Exercising alone can be sweaty work – but what happens when we turn it up a notch and increase the temperature?


We dug into science journals, so you didn’t have to – this is what science says about heat training and its potential health benefits. The basic notion of hot workouts is that it ramps up the demands of your workout – triggering bodily adaptations that boost endurance and performance. We dive more into this idea and provide tips on safely working out in the heat. Lastly, we offer you options within Auckland to experience heated movements for yourself (because, let’s face it, it’s getting colder outside). 

Before starting any new exercise regime, consult your local GP or doctor and follow their advice. 

  • Increases Hemoglobin

Hemoglobin (Hb) is a protein inside your red blood cells (RBCs) that carries oxygen and delivers it to tissues and organs while transporting carbon dioxide away into the lungs. Our body’s oxygen demand increases when we exercise, so RBCs must provide more oxygen to meet these demands. Once we have saturated how quickly Hb can deliver oxygen, this is our peak performance. However, if you can increase your Hb number – this is a gateway to improving performance.

2020 study by The Physiological Society found that cyclists who biked in a room heated to 37.8 degrees celsius boosted Hb levels by 4-5%. For athletes, this could improve their endurance and overall performance. 

  • Increase Plasma Volume

Plasma is the liquid portion of your blood (the rest being red blood cells, white blood cells and platelets). Research published by the Journal of Applied Physiology indicated heat training could increase plasma volume by 6.5% – in turn, this suggests improving cardiac output (the rate your heart pumps blood out), stroke volume (amount of blood your heart can pump out with each beat) and VO2 (max rate of oxygen you can breathe in). All three of these factors lead to improved performance and endurance. Think of it this way: if your heart can pump out more blood at the same level of effort, your muscles get more oxygen at any given rate, so your max performance increases. It also helps regulate your core body temperature and increase sweat rates because your skin has higher blood flow.

  • Increases Calorie Burn

Heat training can also help you burn more calories. When exposed to high temperatures, your body works harder to maintain its core temperature. This increased effort results in a higher metabolic rate and increased calorie burn. It’s important to remember this calorie burn is minimal and won’t lead to significant weight loss on its own. Choosing an exercise and environment you genuinely enjoy will lead to better long-term results. 

  • Increases Flexibility

‘Cold’ muscles and ligaments tend to be stiff and locked into position. This is why we tend to do warm-up exercises – to help loosen them up and create mobility. As heat increases blood flow, we can reduce stiffness and relax muscles. A systemic review published by Physical Therapy in Sport revealed direct heat application to muscles could increase the range of movement (ROM) in stretching. 

Hot yoga is built on these principles and uses a heated room (38 degrees celsius) to warm and relax muscles, allowing you to stretch to new limits. For Aucklanders wanting to give this a go, here are our top picks:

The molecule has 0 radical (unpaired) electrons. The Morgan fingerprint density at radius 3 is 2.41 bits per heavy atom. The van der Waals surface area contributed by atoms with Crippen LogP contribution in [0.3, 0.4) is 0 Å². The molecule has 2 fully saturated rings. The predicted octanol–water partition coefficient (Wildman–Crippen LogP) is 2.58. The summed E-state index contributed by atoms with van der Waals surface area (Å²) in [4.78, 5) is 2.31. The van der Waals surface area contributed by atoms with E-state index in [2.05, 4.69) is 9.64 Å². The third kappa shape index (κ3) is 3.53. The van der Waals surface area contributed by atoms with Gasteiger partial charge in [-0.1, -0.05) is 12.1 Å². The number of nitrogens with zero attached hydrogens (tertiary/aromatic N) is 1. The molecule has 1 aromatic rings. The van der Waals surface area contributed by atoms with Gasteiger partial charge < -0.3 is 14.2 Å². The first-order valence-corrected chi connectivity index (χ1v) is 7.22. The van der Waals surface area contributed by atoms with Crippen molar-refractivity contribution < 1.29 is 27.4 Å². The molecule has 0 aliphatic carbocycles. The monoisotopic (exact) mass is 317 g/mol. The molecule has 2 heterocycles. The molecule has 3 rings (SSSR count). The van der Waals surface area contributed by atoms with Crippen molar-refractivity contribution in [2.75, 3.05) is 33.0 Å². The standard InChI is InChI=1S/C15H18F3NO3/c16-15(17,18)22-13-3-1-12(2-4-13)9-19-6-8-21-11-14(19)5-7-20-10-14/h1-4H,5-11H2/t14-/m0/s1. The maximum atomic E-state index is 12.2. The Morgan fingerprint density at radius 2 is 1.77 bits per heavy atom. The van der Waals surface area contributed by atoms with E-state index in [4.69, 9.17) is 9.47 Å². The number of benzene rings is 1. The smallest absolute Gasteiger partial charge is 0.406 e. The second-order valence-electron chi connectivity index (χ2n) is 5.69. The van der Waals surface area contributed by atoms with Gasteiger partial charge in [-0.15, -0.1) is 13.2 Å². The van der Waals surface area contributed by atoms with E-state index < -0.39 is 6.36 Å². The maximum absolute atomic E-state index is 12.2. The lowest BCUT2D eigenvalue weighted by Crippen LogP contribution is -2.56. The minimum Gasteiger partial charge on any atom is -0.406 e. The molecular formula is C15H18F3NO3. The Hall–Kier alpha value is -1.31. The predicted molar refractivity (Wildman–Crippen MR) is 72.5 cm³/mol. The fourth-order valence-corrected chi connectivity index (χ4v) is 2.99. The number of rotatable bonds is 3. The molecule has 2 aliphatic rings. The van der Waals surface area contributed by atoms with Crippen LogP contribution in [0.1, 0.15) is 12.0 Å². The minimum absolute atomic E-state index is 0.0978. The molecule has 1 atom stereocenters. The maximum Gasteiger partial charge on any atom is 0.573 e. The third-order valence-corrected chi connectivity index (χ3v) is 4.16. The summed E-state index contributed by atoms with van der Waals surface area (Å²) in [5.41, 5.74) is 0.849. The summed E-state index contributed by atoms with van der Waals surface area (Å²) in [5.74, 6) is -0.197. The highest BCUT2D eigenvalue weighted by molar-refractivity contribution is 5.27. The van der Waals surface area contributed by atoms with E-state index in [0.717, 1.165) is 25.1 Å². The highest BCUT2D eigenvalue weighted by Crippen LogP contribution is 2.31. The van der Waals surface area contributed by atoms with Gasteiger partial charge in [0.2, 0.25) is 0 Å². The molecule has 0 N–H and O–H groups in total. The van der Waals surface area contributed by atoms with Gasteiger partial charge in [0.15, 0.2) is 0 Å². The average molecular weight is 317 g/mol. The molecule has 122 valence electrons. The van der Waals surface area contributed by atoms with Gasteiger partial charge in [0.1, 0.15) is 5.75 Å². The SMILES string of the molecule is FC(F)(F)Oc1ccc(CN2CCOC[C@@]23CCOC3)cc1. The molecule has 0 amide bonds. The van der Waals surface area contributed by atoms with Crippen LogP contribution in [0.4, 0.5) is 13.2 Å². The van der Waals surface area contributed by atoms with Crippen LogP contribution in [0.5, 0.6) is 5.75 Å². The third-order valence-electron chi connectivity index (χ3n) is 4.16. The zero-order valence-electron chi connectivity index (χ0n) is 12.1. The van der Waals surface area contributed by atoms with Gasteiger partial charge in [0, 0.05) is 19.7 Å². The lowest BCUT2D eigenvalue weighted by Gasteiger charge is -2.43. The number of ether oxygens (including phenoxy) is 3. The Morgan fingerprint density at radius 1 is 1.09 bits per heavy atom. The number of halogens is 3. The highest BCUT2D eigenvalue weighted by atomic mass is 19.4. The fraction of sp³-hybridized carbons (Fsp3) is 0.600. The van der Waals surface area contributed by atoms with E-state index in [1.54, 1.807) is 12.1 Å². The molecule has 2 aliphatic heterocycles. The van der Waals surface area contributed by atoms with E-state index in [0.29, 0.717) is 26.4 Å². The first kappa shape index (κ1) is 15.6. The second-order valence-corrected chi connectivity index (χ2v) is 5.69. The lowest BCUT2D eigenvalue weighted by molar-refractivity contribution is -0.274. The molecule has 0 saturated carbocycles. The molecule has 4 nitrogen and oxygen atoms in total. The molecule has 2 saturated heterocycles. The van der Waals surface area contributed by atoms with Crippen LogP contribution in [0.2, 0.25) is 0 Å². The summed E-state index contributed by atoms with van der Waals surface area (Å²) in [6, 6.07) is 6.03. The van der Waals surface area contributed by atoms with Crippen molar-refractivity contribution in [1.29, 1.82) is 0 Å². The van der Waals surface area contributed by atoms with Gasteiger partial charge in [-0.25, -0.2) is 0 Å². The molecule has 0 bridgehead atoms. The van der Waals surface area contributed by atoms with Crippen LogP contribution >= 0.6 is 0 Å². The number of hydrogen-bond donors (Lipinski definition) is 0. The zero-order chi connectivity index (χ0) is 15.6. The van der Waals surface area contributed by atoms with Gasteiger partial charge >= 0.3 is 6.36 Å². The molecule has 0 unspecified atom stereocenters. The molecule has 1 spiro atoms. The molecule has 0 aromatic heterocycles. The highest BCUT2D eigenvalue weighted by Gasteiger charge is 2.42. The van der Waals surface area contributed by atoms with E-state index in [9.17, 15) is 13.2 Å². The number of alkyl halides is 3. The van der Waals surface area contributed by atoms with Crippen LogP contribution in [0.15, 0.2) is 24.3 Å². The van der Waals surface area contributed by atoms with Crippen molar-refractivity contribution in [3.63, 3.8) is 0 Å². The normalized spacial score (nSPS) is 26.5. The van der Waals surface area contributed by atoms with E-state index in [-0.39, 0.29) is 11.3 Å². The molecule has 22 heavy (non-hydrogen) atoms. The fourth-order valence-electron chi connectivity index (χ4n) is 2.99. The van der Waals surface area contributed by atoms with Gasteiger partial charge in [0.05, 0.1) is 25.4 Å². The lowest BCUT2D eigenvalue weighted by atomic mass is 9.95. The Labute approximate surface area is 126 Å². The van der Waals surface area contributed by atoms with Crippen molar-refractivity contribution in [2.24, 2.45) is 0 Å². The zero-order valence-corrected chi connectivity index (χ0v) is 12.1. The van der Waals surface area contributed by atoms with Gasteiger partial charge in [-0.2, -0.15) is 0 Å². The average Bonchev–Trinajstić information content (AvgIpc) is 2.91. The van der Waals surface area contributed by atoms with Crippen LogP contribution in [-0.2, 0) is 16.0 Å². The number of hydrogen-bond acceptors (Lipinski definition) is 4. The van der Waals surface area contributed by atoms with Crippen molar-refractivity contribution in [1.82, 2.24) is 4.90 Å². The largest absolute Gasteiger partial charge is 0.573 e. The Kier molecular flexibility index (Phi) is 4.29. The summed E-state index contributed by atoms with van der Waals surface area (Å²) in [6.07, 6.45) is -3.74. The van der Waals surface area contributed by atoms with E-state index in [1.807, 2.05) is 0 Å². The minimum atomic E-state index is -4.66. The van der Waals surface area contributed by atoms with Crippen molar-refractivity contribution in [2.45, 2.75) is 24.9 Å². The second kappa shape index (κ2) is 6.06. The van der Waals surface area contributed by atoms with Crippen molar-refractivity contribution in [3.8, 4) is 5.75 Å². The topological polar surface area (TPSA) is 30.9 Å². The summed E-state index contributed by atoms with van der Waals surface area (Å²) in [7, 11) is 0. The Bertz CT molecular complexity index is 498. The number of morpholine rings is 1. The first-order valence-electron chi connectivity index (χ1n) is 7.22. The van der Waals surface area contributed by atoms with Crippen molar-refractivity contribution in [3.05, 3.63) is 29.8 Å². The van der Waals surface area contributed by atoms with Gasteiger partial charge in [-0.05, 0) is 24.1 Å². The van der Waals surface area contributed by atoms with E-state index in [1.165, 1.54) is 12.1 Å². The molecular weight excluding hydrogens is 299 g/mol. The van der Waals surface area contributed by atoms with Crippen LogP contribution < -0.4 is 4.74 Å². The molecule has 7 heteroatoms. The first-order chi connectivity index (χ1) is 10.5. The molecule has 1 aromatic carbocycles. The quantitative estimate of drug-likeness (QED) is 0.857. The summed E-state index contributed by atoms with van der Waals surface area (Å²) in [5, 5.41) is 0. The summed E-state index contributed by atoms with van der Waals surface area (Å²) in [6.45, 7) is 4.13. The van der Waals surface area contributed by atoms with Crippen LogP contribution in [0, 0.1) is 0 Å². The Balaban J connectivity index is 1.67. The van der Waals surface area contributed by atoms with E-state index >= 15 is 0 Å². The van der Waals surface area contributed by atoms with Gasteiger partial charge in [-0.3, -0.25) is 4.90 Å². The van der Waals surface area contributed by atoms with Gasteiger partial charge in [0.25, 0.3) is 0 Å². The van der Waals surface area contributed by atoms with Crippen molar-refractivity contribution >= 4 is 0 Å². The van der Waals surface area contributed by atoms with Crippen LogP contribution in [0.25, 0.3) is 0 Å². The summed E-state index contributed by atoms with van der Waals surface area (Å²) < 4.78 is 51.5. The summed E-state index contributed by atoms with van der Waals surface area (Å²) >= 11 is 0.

• Sweat Yoga is a Newmarket-based Hot Yoga and Hot HIIT Pilates studio. Combining community, sweat-inducing strength, and meditative mindfulness for all levels – Bruce Simons and his passionate team create a welcoming space that isn’t afraid to push each person to their physical and mental edge. 
  • Studio Red‘s signature hot yoga class, Red Fusion, seamlessly knits yoga styles together, resulting in a powerful full-body experience. Classes cater to all levels and offer a slower pace with modifications provided. Each week follows its own unique theme or intention, courtesy of the teacher. 
  • Increases Production of Heat Shock Proteins (HSPs)

HSPs are a group of proteins your body produces in response to stress, including heat stress. These proteins protect your cells and DNA from damage and promote cellular repairResearch published in the Journal of Applied Physiology found that exercising in the heat can increase the production of HSPs. HSPs can also aid in muscle growth and regeneration – helping grow and adapt with more muscle and repair quicker.

Tips for safely exercising in the heat

While there are numerous benefits to hot weather workouts, taking precautions is essential to ensure you exercise safely in the heat. Here are some tips to help you stay safe and get the most out of heat training:

  • Stay hydrated: Drink plenty of water before, during, and after your workout to replace the fluids lost through sweat.
  • Wear appropriate clothing: Choose lightweight, breathable, and moisture-wicking fabrics to help keep you cool and dry.
  • Gradually acclimate to the heat: Give your body time to adjust to the higher temperatures by gradually increasing the intensity and duration of your workouts.
  • Listen to your body: Pay attention to how you feel during your workout and adjust your pace or take breaks as needed.

Key Takeaways:

Exercising in heat can improve endurance, increase calorie burn, enhance flexibility, and promote the production of heat shock proteins. Remember to stay hydrated, wear appropriate clothing, acclimate gradually, and listen to your body when exercising in the heat.


If you want to learn more about moving and nourishing your body in tailored approach according to your age, our free Eat Your Age white paper is available to download here! It’s packed with expert insights and research-backed information on eating and living well for each decade of life so you can thrive in your 20s, 30s, 40s, 50s, 6os and beyond!

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